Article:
Pride Centre of Edmonton addresses allegations of racism, transphobia
Board of directors absent at meeting organized by executive director
The Pride Centre of Edmonton is facing calls to restructure the organization amid allegations of a racist and transphobic culture, according to the executive director.
The notable LGBTQ not-for-profit has been under scrutiny after Shay Lewis, a transgender person of colour, was fired as the gender minority outreach coordinator in March.
Members of the LGBTQ community and its allies have flooded the centre's Facebook page with comments denouncing the decision.
Other comments also claim the organization lacks representation in staffing and programming.
- Mid-parade protest was necessary to be heard, Pride demonstrator says
- 'Safe space' gets a real space: Edmonton's Queerflex gym moving into new digs this fall
The comments pushed executive director Quinn Posch to organize a meeting on Saturday to address concerns that the centre is not representing Black, Indigenous and People of Colour (BIPOC).
Posch recently announced he will not seek a second term when his year-long contract expires at the end of August.
"I came in really hopeful that we could make changes that would make the centre safer and more welcoming," Posch said.
"While we've done some good things, we clearly haven't done enough. In that time, I realized that perhaps I'm not the person to take us to the next stage."
Board of directors asked to step down
While the centre replaced Lewis with a staff member who identifies as an Indigenous, trans, two-spirit person, there are no trans or non-binary people sitting on the centre's board of directors, Posch said.
There is only one non-white board member, he added.
None of the centre's seven board of directors attended Saturday's meeting.
The board is responsible for choosing Posch's replacement when his term ends. Posch urged all members of the board to consider stepping down to make room for "more diverse representation" ahead of the general meeting in June.
Lewis reiterated Posch's sentiment.
For any type of real change to happen, the centre has to create a more diverse board, one with less power, or one more connected to the community, the former staff member said.
"What I experienced as an external member of the board was extreme dismissal of my point of view because it is not reflective of the board's as a whole," Lewis said after attending Saturday's meeting.
"While I can understand why it's very hard to empathize with experiences that one doesn't have, you think that would be essential to running a board that represented a very wide and diverse community."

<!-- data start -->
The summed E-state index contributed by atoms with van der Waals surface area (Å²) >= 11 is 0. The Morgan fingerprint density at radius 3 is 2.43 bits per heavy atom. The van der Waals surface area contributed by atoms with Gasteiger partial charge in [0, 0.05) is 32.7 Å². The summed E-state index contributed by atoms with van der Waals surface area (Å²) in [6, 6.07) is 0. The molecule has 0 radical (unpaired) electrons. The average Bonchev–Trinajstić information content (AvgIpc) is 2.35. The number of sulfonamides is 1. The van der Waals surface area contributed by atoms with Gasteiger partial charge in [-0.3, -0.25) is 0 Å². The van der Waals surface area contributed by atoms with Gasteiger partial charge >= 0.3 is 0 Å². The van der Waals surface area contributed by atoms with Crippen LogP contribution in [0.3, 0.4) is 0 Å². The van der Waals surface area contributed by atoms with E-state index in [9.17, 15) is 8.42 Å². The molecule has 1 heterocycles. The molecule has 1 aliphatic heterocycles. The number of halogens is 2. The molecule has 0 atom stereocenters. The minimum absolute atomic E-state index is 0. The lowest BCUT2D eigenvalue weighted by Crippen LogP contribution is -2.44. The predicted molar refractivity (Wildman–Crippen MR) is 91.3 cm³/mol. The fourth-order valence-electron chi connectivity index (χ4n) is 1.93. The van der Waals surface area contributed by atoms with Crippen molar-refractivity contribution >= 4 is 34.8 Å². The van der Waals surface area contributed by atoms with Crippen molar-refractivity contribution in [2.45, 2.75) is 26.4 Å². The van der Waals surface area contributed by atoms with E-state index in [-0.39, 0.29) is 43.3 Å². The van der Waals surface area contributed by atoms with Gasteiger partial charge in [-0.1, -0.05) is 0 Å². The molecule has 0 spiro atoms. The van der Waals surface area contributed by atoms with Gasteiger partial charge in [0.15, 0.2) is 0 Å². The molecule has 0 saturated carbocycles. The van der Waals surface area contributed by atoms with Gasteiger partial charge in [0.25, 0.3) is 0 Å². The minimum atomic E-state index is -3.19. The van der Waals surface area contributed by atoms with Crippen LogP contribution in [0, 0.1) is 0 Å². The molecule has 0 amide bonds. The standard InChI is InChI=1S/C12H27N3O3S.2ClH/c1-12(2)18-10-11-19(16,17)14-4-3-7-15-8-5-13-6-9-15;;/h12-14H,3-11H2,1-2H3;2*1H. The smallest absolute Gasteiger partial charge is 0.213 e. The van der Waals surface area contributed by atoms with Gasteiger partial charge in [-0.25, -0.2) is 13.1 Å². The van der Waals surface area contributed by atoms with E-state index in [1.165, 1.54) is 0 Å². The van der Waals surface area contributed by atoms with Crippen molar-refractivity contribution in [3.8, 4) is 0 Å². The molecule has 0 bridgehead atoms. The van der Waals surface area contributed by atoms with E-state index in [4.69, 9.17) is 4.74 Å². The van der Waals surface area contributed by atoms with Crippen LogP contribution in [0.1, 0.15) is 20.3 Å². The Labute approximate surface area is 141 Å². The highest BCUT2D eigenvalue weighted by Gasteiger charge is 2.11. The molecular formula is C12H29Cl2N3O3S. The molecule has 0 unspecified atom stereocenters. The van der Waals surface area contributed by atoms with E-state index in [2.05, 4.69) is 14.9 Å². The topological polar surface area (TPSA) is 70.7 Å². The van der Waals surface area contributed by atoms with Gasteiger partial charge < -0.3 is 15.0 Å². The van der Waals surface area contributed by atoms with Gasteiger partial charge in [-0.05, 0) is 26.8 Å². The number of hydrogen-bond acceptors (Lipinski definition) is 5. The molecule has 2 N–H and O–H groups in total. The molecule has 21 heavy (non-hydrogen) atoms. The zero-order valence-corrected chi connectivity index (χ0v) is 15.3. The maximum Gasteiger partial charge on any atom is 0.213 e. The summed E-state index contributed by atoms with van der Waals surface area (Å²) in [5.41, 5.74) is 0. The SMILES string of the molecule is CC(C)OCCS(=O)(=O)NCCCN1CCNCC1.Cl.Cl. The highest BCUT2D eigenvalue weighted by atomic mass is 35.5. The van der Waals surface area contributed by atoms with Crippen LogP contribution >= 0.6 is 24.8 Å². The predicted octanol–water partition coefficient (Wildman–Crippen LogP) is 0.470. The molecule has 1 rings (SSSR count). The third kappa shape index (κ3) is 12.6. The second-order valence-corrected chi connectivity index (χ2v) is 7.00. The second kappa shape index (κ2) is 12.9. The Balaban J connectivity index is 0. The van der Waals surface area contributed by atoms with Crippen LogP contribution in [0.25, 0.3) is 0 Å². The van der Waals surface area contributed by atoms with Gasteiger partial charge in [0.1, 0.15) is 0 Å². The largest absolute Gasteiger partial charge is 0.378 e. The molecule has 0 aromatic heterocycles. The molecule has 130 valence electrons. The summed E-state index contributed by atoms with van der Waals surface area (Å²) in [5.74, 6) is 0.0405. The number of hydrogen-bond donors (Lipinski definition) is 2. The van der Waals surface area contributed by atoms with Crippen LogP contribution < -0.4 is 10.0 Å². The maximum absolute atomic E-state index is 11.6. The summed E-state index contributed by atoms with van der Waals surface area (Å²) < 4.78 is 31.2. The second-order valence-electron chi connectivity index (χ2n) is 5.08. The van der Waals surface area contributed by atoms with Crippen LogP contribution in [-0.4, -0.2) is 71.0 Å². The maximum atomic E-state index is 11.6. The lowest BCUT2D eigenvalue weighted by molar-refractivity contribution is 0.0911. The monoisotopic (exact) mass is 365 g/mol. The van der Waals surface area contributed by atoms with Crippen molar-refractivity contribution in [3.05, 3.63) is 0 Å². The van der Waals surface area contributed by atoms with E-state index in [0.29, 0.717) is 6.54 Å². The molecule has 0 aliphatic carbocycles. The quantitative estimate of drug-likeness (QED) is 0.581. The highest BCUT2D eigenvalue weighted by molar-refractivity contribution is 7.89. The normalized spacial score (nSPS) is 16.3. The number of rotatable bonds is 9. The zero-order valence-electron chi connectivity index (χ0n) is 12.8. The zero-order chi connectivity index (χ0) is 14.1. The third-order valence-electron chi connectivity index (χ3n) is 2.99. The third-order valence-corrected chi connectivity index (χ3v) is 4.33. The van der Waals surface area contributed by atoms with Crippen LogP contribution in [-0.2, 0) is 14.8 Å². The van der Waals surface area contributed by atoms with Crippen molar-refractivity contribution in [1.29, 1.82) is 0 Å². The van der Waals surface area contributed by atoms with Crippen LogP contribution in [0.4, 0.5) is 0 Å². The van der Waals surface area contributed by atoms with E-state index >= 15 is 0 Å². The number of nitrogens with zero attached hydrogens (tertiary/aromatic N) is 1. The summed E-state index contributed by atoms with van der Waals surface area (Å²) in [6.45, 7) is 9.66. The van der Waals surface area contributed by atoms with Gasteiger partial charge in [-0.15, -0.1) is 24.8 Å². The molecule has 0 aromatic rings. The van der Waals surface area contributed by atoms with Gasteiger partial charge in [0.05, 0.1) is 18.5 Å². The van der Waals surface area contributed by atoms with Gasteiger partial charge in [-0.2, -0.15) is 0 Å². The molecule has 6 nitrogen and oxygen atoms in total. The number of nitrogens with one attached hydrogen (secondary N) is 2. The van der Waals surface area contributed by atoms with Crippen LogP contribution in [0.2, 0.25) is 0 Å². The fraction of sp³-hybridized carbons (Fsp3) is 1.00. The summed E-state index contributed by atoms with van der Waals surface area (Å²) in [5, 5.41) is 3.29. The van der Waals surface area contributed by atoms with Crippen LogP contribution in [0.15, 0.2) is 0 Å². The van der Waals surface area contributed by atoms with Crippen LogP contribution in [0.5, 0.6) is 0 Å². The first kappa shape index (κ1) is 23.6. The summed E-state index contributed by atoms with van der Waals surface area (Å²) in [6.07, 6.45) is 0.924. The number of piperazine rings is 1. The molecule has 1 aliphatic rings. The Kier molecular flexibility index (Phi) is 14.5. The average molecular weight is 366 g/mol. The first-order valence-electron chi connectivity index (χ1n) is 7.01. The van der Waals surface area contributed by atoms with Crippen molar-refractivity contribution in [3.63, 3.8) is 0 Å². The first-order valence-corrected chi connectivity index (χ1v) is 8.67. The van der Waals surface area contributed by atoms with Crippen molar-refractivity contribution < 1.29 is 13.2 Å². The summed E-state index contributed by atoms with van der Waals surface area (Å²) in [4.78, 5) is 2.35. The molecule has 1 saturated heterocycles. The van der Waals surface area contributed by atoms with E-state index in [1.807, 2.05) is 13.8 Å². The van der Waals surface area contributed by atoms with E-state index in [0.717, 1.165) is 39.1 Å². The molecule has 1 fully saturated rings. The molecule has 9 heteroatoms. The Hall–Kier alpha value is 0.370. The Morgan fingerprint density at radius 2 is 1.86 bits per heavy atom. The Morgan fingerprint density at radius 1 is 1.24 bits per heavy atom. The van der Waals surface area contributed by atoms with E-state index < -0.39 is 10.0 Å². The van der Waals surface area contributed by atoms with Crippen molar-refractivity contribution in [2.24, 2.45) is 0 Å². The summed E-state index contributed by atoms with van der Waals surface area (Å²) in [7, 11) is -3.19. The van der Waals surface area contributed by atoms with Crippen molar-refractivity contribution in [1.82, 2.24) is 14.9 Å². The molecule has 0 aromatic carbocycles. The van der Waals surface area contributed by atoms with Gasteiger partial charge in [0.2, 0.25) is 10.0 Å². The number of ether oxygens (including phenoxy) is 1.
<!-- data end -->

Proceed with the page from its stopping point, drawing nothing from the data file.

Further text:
Firing leads to demands
Posch hired Lewis in January to run the centre's gender minority programming. Lewis, who uses they/them pronouns, said they started expanding trans support programs at the centre, and initiated a partnership with Queerflex, a LGBTQ-friendly gym.
Then, in early March, Posch handed Lewis a termination notice with no explanation, Lewis said.
"It was very shocking and surprising for me. It was extremely hurtful," they said.
Posch declined to comment on the decision, citing his lawyer's advice and noting Lewis' contract was terminated during the probation period.
It was very shocking and surprising for me. It was extremely hurtful- Shay Lewis, former Pride Centre of Edmonton employee
A list of demands has also circulated on social media, attributed to Aakhil Lakhani, in the wake of Lewis' firing.
It calls on the centre to ensure at least a third of the staff and board of directors are racialized people.
The list also pushes for an investigation into "insidious racism" in the pride centre's programming and operations.
"I think some of the biggest issues stem from the fact the pride centre hasn't really put a significant amount of effort into trying to get folks of colour to invest in the centre," Lewis said.
"They haven't put a significant amount of effort into trying to attract programs around folks of colour."
Posch said the centre's programming serves all members of the LGBTQ community, but acknowledged the centre doesn't offer a lot of programming geared specifically toward people of colour.
"Each of our programs serves every member of our community, including BIPOC, and the program that currently is directed exclusively at BIPOC is our LGBTQ refugees support program in partnership with the [Edmonton Mennonite Centre for Newcomers]," Posch said.
The centre has used its charitable status to secure funding for both the Edmonton 2 Spirit Society and Shades of Colour, an organization that works with queer and trans people of colour, Posch said.
But Simone A Medina Polo, a local trans artist, said the centre needs to create education programming that looks at racism and colonialism in the LGBTQ community.
"We need to ask what it means to restructure the whole organization to make it accessible to everyone that's involved in it," she said.